Khalaf M. Al-Dulimi, the suspected finance boss of Iraqi secret services under Saddam Hussein, has won an important case against Switzerland at the European Court of Human Rights (ECHR). On June 21, the court confirmed a 2013 decision, saying Switzerland violated the European Convention on Human Rights in the way it confiscated his assets under a UN Security Council Resolution. According to the ECHR, States have an obligation to ensure that individual human rights are respected when applying UN sanctions.
Al-Dulimi took his case to the ECHR in 2008 in his own name and that of his Panamanian-registered company Montana Management Inc, of which he is director. He accused Switzerland of having wrongfully confiscated his assets.
The case dates back to 1990 after the Iraqi invasion of Kuwait. UN Security Council Resolutions 661 and 670 called on member States to impose a general embargo on Iraq and on Kuwaiti resources likely to be seized by the occupier, and an air embargo. That is what Switzerland did, adopting a “ruling on Iraq” on August 7, 1990, even though it was not yet a UN member. Subsequently becoming a UN member, Switzerland modified the ruling after UN Security Council Resolution 1483 was passed in 2003. The modified Swiss ruling went further, providing for a freeze on the assets and financial resources of former top figures in the Iraqi government and companies owned or managed by them (Article 2).
In 2006, the Federal Department of Economic Affairs confiscated more than 269 million Swiss francs from a Swiss bank account of Montana Management (based in Geneva at the time) and 86,276 Swiss francs belonging to Al-Dulimi personally, despite various attempts to block the move. This money was transferred to the Development Fund for Iraq. 4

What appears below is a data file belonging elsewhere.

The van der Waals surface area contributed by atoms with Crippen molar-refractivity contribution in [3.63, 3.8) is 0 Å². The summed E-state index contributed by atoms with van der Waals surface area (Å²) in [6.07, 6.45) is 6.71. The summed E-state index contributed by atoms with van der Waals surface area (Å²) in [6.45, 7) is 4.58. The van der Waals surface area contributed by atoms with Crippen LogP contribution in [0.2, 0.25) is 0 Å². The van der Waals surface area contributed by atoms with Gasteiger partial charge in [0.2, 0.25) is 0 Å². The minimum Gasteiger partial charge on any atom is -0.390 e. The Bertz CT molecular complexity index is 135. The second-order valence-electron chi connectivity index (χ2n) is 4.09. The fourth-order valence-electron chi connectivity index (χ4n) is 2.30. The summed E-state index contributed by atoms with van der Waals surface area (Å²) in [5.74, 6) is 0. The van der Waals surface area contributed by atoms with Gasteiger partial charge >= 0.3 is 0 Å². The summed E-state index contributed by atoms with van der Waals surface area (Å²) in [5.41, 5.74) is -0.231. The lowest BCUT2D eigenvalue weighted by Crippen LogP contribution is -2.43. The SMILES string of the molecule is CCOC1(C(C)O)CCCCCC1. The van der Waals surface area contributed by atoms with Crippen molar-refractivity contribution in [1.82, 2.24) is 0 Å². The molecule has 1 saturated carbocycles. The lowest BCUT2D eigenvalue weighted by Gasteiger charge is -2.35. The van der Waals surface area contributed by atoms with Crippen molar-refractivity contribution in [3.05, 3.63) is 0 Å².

Why did the European Court sanction Switzerland?
Switzerland argued that it had no latitude, it was merely applying the UN Security Council Resolutions, and the sanctions list was established by the Council via the UN Sanctions Committee. There is a review procedure under Sanctions Committee rules, but the Security Council in 2009 rejected Al-Dulimi’s request to have his name removed from the list.
So if Switzerland applied the Security Council Resolutions, why was it found in breach of European human rights law? The ECHR found that the procedure laid down by the Security Council was not in line with the right to a fair trial, and that Switzerland had not conducted a review to ensure the listing of the person in question was not arbitrary. The Court added that a democratic society should have done this. It reminded Switzerland, France and the UK (which chose to participate in the hearings and give their observations) that they cannot apply Security Council Resolutions blindly.
This decision is also a criticism of the UN Security Council. The ECHR found that the Sanctions Committee should have provided States with at least a minimum of information on why people were put on the sanctions list. In addition, the procedure for removing people from the list has been frequently criticized by the special rapporteurs of the UN Human Rights Council.
Similar UK case
This case is reminiscent of one brought by Hilal Abdul-Razzaq Ali Al-Jedda against the UK for a claim of wrongful detention. The ECHR found that the UK had violated European human rights law when it detained him for an indefinite period as a security threat to Iraq, in line with a Security Council demand that measures be taken to maintain security and stability in Iraq.
These cases clearly raises the question of how States belonging to the Council of Europe should apply UN Security Council Resolutions. According to the ECHR, they should always ensure that fundamental rights are being respected at the same time.